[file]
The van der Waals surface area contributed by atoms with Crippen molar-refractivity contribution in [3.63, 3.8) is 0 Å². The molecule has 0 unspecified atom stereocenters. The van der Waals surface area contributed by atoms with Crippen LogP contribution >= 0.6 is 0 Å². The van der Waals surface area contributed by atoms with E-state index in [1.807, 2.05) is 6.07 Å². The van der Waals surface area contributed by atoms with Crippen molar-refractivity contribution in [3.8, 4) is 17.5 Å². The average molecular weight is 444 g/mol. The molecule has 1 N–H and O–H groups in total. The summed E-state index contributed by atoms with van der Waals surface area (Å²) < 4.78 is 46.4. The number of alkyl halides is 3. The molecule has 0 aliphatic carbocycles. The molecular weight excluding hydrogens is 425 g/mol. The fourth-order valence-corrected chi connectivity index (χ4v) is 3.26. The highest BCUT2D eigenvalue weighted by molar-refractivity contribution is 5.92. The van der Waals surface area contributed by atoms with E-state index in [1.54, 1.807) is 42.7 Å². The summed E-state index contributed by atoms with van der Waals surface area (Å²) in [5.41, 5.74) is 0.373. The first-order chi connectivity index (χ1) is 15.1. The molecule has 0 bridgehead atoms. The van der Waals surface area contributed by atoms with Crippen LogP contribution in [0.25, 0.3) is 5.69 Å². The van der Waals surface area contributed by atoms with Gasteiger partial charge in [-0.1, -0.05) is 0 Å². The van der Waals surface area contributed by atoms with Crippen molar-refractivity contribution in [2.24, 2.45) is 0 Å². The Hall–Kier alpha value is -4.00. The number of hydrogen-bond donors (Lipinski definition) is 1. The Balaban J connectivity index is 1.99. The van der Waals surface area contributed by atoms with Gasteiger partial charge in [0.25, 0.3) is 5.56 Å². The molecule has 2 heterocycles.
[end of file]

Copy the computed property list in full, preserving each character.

The van der Waals surface area contributed by atoms with Crippen molar-refractivity contribution in [3.63, 3.8) is 0 Å². The molecule has 0 unspecified atom stereocenters. The van der Waals surface area contributed by atoms with Crippen LogP contribution >= 0.6 is 0 Å². The van der Waals surface area contributed by atoms with E-state index in [1.807, 2.05) is 6.07 Å². The van der Waals surface area contributed by atoms with Crippen molar-refractivity contribution in [3.8, 4) is 17.5 Å². The average molecular weight is 444 g/mol. The molecule has 1 N–H and O–H groups in total. The summed E-state index contributed by atoms with van der Waals surface area (Å²) < 4.78 is 46.4. The number of alkyl halides is 3. The molecule has 0 aliphatic carbocycles. The molecular weight excluding hydrogens is 425 g/mol. The fourth-order valence-corrected chi connectivity index (χ4v) is 3.26. The highest BCUT2D eigenvalue weighted by molar-refractivity contribution is 5.92. The van der Waals surface area contributed by atoms with E-state index in [1.54, 1.807) is 42.7 Å². The summed E-state index contributed by atoms with van der Waals surface area (Å²) in [5.41, 5.74) is 0.373. The first-order chi connectivity index (χ1) is 15.1. The molecule has 0 bridgehead atoms. The van der Waals surface area contributed by atoms with Crippen LogP contribution in [0.25, 0.3) is 5.69 Å². The van der Waals surface area contributed by atoms with Gasteiger partial charge in [-0.1, -0.05) is 0 Å². The van der Waals surface area contributed by atoms with Crippen molar-refractivity contribution in [2.24, 2.45) is 0 Å². The Hall–Kier alpha value is -4.00. The number of hydrogen-bond donors (Lipinski definition) is 1. The Balaban J connectivity index is 1.99. The van der Waals surface area contributed by atoms with Gasteiger partial charge in [0.25, 0.3) is 5.56 Å². The molecule has 2 heterocycles.